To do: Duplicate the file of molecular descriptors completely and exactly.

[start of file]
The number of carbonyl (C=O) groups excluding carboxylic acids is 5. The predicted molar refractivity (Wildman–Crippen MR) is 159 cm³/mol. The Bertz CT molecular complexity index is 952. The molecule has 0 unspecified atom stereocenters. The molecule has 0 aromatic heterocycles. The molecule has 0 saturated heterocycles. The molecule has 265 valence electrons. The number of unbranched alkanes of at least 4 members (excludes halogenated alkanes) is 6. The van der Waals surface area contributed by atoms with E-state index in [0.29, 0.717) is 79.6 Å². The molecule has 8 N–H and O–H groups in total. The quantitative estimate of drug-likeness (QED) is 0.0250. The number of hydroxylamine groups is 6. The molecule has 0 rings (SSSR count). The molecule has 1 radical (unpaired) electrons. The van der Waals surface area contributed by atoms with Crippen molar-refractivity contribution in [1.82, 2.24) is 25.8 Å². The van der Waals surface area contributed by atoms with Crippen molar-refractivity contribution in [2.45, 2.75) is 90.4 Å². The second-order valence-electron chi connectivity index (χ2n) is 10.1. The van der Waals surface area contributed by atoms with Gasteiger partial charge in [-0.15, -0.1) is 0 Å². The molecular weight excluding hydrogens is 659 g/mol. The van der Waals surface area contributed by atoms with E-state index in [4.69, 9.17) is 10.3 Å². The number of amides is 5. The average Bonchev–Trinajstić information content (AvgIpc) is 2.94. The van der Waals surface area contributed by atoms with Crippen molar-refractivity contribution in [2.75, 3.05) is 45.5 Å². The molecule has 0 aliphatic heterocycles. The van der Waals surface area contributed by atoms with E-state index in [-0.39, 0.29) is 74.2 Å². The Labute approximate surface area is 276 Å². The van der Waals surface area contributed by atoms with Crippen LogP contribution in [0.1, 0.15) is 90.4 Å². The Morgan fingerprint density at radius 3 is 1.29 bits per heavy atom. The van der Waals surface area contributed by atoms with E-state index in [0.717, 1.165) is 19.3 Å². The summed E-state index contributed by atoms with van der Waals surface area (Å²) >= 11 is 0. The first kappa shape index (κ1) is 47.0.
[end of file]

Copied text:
The number of carbonyl (C=O) groups excluding carboxylic acids is 5. The predicted molar refractivity (Wildman–Crippen MR) is 159 cm³/mol. The Bertz CT molecular complexity index is 952. The molecule has 0 unspecified atom stereocenters. The molecule has 0 aromatic heterocycles. The molecule has 0 saturated heterocycles. The molecule has 265 valence electrons. The number of unbranched alkanes of at least 4 members (excludes halogenated alkanes) is 6. The van der Waals surface area contributed by atoms with E-state index in [0.29, 0.717) is 79.6 Å². The molecule has 8 N–H and O–H groups in total. The quantitative estimate of drug-likeness (QED) is 0.0250. The number of hydroxylamine groups is 6. The molecule has 0 rings (SSSR count). The molecule has 1 radical (unpaired) electrons. The van der Waals surface area contributed by atoms with Crippen molar-refractivity contribution in [1.82, 2.24) is 25.8 Å². The van der Waals surface area contributed by atoms with Crippen molar-refractivity contribution in [2.45, 2.75) is 90.4 Å². The second-order valence-electron chi connectivity index (χ2n) is 10.1. The van der Waals surface area contributed by atoms with Gasteiger partial charge in [-0.15, -0.1) is 0 Å². The molecular weight excluding hydrogens is 659 g/mol. The van der Waals surface area contributed by atoms with E-state index in [4.69, 9.17) is 10.3 Å². The number of amides is 5. The average Bonchev–Trinajstić information content (AvgIpc) is 2.94. The van der Waals surface area contributed by atoms with Crippen molar-refractivity contribution in [2.75, 3.05) is 45.5 Å². The molecule has 0 aliphatic heterocycles. The van der Waals surface area contributed by atoms with E-state index in [-0.39, 0.29) is 74.2 Å². The Labute approximate surface area is 276 Å². The van der Waals surface area contributed by atoms with Crippen LogP contribution in [0.1, 0.15) is 90.4 Å². The Morgan fingerprint density at radius 3 is 1.29 bits per heavy atom. The van der Waals surface area contributed by atoms with E-state index in [0.717, 1.165) is 19.3 Å². The summed E-state index contributed by atoms with van der Waals surface area (Å²) >= 11 is 0. The first kappa shape index (κ1) is 47.0.